For King: a day

| January 16, 2006 | Reply
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Today was Martin Luther King Day so, in his honor, I… did absolutely nothing. I didn’t even drive down his street, as I’d planned to do had I actually gone to Campbellsville today like I originally planned.

Now, lest you accuse me of being racist, I feel I should point out that I’ve also never even done so much as sail a paper ship across a mud puddle in honor of Christopher Columbus, nor built a cherry wood altar to offer up sacrifices to the ghost of gentleman George Washington.

It’s odd, some of the things that end up sticking with us throughout life.  Every year for some reason, I can’t help but recall a momentary rant in junior high school by one of my teachers, a good (and, yes, white) Christian woman, about how she opposed the holiday and had no respect for the Rev. Dr. Martin Luther King Jr. because he was nothing but a filthy adulterer.

While he may have been an adulterer (the FBI investigation files remain sealed) and it’s even been widely reported that he allegedly used Southern Christian Leadership Council funds to pay for hookers, this day is more about honoring the sum of King’s ideals than King the man; think of it as Do-as-I-say-not-as-I-do Day.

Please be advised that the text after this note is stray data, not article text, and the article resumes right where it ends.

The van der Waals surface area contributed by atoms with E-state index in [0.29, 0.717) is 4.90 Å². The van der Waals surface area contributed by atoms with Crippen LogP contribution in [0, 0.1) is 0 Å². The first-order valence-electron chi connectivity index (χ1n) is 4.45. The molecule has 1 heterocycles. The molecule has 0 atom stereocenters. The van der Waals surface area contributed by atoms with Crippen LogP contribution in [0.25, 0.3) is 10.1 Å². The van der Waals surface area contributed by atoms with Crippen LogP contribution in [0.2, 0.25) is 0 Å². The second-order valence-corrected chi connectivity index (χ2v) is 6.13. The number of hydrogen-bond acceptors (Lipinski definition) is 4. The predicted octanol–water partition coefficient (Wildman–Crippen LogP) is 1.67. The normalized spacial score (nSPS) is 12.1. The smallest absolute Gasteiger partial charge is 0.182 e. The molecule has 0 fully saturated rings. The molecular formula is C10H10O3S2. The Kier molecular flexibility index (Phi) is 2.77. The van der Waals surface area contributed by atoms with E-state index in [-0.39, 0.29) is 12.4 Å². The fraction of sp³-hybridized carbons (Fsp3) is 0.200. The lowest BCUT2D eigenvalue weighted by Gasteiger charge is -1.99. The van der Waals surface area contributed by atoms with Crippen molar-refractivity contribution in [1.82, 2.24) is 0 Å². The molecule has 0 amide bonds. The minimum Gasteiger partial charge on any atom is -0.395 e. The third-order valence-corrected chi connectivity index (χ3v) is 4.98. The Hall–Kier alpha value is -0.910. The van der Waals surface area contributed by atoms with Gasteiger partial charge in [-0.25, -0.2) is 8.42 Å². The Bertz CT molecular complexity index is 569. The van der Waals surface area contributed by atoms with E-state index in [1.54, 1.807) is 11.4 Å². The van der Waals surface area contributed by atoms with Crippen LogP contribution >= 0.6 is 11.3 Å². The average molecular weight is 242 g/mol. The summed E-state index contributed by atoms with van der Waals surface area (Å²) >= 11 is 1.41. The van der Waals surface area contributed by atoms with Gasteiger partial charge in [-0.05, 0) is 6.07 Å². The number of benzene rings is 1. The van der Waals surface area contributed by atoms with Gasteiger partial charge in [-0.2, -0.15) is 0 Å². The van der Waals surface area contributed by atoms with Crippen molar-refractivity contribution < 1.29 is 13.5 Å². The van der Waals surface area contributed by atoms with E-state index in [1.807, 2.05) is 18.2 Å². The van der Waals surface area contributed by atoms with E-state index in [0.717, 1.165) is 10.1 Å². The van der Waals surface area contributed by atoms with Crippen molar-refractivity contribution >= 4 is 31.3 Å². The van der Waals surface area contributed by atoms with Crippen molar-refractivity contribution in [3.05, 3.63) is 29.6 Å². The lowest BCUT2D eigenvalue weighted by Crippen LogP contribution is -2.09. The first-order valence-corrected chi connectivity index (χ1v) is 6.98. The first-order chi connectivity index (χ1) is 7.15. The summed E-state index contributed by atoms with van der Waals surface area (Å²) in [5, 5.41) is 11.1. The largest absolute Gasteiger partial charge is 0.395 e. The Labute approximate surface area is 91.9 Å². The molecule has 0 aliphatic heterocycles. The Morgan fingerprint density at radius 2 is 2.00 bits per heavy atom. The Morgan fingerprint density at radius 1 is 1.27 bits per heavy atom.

Many of King’s ideals are especially pertinent and worth honoring in today’s society because of the widespread abuse of Biblical teachings and misappropriation of Scripture by Bible-thumping goofballs (both liberal and conservative), some of whom even have the audacity to claim their self-serving doctrines are Divinely inspired.  George W. Bush, for instance, doesn’t have a Divine mandate to be president; in fact, he barely has a popular mandate.

Among other things, King was a firm supporter of the separation of church and state.  When asked about his opinion of a U.S. Supreme Court decision striking down prayer in public schools as being unconstitutional for a “Playboy” interview in 1965, he said:

“I endorse it.  I think it was correct.  Contrary to what many have said, it sought to outlaw neither prayer nor belief in God.  In a pluralistic society such as ours, who is to determine what prayer shall be spoken, and by whom?  Legally, constitutionally, or otherwise, the state certainly has no such right.  I am strongly opposed to the efforts that have been made to nullify the decision.”

King also once said “The church at its best is not the master or servant of the state, but rather must be the conscience of the state.  It is the guide and the critic of the state, and never its tool.”

These are a couple ideals worth remembering, indeed.

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I'm a Mid-South photojournalist, Kentucky writer and digital media consultant (or eNinja™). Circle me on Google Plus at, follow me on Twitter at @surattb and Instagram me at @BillySuratt. Got a news tip or suggestion about some journalism that needs committed? Email (discretion is always guaranteed).